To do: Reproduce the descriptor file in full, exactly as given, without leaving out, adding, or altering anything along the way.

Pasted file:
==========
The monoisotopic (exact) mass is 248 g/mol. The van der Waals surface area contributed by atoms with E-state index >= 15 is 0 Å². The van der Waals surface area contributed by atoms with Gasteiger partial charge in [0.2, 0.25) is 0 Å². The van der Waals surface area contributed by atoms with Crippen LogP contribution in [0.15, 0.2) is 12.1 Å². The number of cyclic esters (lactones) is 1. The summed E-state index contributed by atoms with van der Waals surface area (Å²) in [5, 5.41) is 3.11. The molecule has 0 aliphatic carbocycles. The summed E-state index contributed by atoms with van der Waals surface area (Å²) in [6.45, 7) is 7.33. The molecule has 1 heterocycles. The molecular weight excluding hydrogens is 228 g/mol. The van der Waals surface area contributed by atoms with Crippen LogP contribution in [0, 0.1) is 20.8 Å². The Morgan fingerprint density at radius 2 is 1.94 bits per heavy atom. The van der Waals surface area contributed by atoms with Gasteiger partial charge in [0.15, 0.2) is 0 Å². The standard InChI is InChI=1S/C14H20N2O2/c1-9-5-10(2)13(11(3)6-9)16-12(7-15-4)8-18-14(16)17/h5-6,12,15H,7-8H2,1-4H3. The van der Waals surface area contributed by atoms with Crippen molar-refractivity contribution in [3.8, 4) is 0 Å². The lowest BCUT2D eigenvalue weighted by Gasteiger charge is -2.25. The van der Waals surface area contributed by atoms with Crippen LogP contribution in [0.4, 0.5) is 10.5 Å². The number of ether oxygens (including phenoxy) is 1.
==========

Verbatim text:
The monoisotopic (exact) mass is 248 g/mol. The van der Waals surface area contributed by atoms with E-state index >= 15 is 0 Å². The van der Waals surface area contributed by atoms with Gasteiger partial charge in [0.2, 0.25) is 0 Å². The van der Waals surface area contributed by atoms with Crippen LogP contribution in [0.15, 0.2) is 12.1 Å². The number of cyclic esters (lactones) is 1. The summed E-state index contributed by atoms with van der Waals surface area (Å²) in [5, 5.41) is 3.11. The molecule has 0 aliphatic carbocycles. The summed E-state index contributed by atoms with van der Waals surface area (Å²) in [6.45, 7) is 7.33. The molecule has 1 heterocycles. The molecular weight excluding hydrogens is 228 g/mol. The van der Waals surface area contributed by atoms with Crippen LogP contribution in [0, 0.1) is 20.8 Å². The Morgan fingerprint density at radius 2 is 1.94 bits per heavy atom. The van der Waals surface area contributed by atoms with Gasteiger partial charge in [0.15, 0.2) is 0 Å². The standard InChI is InChI=1S/C14H20N2O2/c1-9-5-10(2)13(11(3)6-9)16-12(7-15-4)8-18-14(16)17/h5-6,12,15H,7-8H2,1-4H3. The van der Waals surface area contributed by atoms with Crippen molar-refractivity contribution in [3.8, 4) is 0 Å². The lowest BCUT2D eigenvalue weighted by Gasteiger charge is -2.25. The van der Waals surface area contributed by atoms with Crippen LogP contribution in [0.4, 0.5) is 10.5 Å². The number of ether oxygens (including phenoxy) is 1.